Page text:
SAN FRANCISCO - Yahoo Inc. Chairman Terry Semel
stepped down as chief executive in a surprise move Monday, ending his
increasingly ineffectual pursuit of online search leader Google Inc. ¡ª a losing
battle that had demoralized Yahoo's shareholders and employees.
Yahoo! co-founders Jerry Yang (C) and David Filo (R) pose
with chief executive Terry Semel in front of the NASDAQ MarketSite in
Times Square in New York after ringing the opening bell at NASDAQ in this
March 2, 2005 file photo. Following investor pressure for a management CEO
Semel is stepping aside and will be replaced as CEO by Yang, Yahoo said on
June 18, 2007. [Reuters]
The Sunnyvale-based company appointed co-founder Jerry Yang as its new CEO
and named Susan Decker as its president. Decker, who had been touted as Semel's
heir apparent, was recently promoted from Yahoo's chief financial officer to
oversee the company's advertising operations.
Semel, 64, will remain chairman in a non-executive role after spending the
past six years running the company.
"I saw myself as more of a coach than a player going forward," Semel told
analysts and media during a Monday conference call.
Signaling Semel's decision was voluntary, Yahoo said he will not receive a
severance package. The former movie studio executive already has made a fortune
since joining Yahoo in May 2001, having realized nearly $450 million in gains by
exercising some of the stock options that he received during his tenure.
Despite Yahoo's recent struggles, Semel received another big bundle of stock
options last year that boosted the value of his 2006 compensation package to
$71.7 million. That was more than any other CEO among 386 publicly held
companies covered in an Associated Press analysis of executive compensation
using new rules dictated by the Securities and Exchange Commission.
In Monday's conference call, an emotional Yang hailed Semel as "a role model
and mentor" and then sought to defuse recent speculation that Yahoo might be
sold to Microsoft Corp. or another suitor hoping to exploit the recent turmoil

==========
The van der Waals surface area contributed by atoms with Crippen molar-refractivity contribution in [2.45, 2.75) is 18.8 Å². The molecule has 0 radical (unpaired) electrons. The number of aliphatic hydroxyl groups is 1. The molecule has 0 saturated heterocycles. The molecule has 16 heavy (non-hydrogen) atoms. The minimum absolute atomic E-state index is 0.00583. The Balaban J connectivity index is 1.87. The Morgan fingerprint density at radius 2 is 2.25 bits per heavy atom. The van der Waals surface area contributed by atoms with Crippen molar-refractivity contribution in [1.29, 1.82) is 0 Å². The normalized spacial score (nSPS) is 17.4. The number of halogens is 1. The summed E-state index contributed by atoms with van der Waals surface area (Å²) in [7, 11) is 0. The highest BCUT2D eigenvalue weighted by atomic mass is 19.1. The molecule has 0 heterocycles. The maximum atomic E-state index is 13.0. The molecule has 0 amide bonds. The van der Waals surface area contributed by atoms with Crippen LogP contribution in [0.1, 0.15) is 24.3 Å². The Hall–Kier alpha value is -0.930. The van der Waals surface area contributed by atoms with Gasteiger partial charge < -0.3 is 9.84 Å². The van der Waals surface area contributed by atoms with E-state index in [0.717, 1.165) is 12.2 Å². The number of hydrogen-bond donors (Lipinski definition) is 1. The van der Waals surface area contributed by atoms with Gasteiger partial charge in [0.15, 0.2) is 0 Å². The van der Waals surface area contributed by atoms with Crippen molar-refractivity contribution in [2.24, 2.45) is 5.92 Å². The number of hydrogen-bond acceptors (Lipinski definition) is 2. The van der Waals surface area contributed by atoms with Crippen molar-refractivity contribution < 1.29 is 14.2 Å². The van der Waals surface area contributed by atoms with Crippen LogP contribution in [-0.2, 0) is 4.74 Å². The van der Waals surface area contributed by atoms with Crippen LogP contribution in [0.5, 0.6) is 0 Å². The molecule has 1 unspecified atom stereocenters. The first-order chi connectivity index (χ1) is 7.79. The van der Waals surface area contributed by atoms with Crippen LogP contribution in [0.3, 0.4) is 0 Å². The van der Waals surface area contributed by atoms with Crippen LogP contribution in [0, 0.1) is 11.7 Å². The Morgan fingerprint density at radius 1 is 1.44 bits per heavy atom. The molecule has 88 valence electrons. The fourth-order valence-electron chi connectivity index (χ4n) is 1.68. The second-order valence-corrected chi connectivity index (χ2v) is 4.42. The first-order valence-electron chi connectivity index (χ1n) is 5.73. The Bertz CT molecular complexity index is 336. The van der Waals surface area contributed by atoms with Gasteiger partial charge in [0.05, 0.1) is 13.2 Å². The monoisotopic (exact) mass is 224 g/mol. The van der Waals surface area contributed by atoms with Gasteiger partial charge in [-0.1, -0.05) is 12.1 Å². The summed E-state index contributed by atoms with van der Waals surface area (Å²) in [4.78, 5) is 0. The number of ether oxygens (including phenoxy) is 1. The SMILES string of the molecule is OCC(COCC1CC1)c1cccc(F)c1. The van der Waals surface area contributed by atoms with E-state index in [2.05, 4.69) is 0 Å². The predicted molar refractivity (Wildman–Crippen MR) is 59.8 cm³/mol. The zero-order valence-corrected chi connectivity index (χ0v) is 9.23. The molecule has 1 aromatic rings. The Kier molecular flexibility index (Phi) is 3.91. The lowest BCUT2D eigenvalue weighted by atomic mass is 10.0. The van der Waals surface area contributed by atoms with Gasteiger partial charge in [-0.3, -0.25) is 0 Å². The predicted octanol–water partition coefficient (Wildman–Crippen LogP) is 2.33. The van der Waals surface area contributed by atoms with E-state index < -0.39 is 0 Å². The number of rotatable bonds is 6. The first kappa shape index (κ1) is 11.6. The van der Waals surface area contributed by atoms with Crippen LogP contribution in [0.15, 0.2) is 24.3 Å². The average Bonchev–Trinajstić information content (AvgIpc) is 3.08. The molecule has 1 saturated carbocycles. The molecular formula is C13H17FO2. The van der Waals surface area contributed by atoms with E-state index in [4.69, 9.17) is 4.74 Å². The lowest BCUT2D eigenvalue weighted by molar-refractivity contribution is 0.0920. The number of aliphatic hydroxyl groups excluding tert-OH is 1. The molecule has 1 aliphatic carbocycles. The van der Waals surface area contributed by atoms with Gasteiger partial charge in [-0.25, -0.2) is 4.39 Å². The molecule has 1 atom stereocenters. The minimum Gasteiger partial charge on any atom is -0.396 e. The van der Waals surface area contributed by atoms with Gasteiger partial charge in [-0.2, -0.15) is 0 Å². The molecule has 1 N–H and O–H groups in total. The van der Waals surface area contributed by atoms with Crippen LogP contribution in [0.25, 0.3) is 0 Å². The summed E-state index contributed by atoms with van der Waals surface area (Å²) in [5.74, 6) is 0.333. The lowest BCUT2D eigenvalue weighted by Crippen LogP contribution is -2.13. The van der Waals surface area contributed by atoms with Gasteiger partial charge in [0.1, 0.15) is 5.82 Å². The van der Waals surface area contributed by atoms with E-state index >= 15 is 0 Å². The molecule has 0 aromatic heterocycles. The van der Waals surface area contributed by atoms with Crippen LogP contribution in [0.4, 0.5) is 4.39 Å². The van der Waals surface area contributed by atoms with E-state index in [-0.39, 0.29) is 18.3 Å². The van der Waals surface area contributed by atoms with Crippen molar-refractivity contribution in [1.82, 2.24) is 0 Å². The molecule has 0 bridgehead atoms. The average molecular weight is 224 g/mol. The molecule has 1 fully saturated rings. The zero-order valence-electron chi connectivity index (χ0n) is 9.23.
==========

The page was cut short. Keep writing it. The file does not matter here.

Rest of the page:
at the company.
"I am totally excited and energized about assuming the leadership of this
great company," Yang said. "We have a long and prosperous future if we execute
Yang, 38, still owns a 4 percent stake in the company. Fellow co-founder
David Filo, who is helping to run Yahoo's technology group after the sudden
retirement of the department's leader earlier this month, owns a 6 percent
Monday's shake-up unfolded less than a week after Semel faced off with
shareholders disillusioned with a nearly 30 percent drop in Yahoo's stock price
during the past 18 months as its financial growth fell further behind Google's
Mountain View-based Google now makes more money in a single quarter than
Yahoo does in an entire year. The contrast represents a startling comedown for
Yahoo, which was the larger of the two companies when Google went public in
Since then, Google has steadily expanded upon the Internet's largest
advertising network to create nearly $140 billion in shareholder wealth as its
stock price increased by more than six-fold. Yahoo's stock, meanwhile, is worth
a little bit less than when Google went public.
Google's meteoric rise also has decimated the employee morale at Yahoo,
leading to a recent wave of executive departures that raised concerns about
whether the company would be able to retain the talent it needs to regain its
Just last week, Semel assured shareholders attending Yahoo's annual meeting
that he had the fortitude to lead a comeback. He has been counting on recent
improvements to Yahoo's online advertising system and a series of key
partnerships to boost profits after the company suffered an 11 percent drop in
its first-quarter earnings.
In Monday's conference call, Decker said the advertising upgrade, known as
Panama, is delivering results that so far have exceeded management's
Yahoo shares gained 81 cents finish at $28.12 Monday, then surged $1.14, or
4.1 percent, in the extended session.